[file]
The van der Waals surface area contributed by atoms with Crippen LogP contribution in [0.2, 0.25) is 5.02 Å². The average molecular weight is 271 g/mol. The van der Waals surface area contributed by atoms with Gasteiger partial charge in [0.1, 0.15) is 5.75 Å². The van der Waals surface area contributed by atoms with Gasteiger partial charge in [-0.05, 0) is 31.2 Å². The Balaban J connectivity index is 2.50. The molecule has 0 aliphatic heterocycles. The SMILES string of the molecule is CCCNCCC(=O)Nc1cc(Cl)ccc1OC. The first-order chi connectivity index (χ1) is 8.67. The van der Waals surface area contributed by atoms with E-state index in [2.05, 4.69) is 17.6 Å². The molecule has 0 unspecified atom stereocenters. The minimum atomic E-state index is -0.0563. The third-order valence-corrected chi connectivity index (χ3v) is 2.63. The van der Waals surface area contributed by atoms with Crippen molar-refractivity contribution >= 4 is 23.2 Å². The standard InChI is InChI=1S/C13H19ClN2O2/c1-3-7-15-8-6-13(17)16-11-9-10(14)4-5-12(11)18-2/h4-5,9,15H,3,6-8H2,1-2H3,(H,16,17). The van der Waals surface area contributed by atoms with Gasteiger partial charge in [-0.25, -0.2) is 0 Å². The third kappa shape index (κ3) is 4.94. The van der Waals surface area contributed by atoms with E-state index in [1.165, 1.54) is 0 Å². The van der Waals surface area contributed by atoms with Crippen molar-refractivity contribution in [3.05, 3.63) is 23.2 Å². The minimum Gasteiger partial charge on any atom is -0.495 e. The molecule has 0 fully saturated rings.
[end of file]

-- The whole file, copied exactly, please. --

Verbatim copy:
The van der Waals surface area contributed by atoms with Crippen LogP contribution in [0.2, 0.25) is 5.02 Å². The average molecular weight is 271 g/mol. The van der Waals surface area contributed by atoms with Gasteiger partial charge in [0.1, 0.15) is 5.75 Å². The van der Waals surface area contributed by atoms with Gasteiger partial charge in [-0.05, 0) is 31.2 Å². The Balaban J connectivity index is 2.50. The molecule has 0 aliphatic heterocycles. The SMILES string of the molecule is CCCNCCC(=O)Nc1cc(Cl)ccc1OC. The first-order chi connectivity index (χ1) is 8.67. The van der Waals surface area contributed by atoms with E-state index in [2.05, 4.69) is 17.6 Å². The molecule has 0 unspecified atom stereocenters. The minimum atomic E-state index is -0.0563. The third-order valence-corrected chi connectivity index (χ3v) is 2.63. The van der Waals surface area contributed by atoms with Crippen molar-refractivity contribution >= 4 is 23.2 Å². The standard InChI is InChI=1S/C13H19ClN2O2/c1-3-7-15-8-6-13(17)16-11-9-10(14)4-5-12(11)18-2/h4-5,9,15H,3,6-8H2,1-2H3,(H,16,17). The van der Waals surface area contributed by atoms with Gasteiger partial charge in [-0.25, -0.2) is 0 Å². The third kappa shape index (κ3) is 4.94. The van der Waals surface area contributed by atoms with E-state index in [1.165, 1.54) is 0 Å². The van der Waals surface area contributed by atoms with Crippen molar-refractivity contribution in [3.05, 3.63) is 23.2 Å². The minimum Gasteiger partial charge on any atom is -0.495 e. The molecule has 0 fully saturated rings.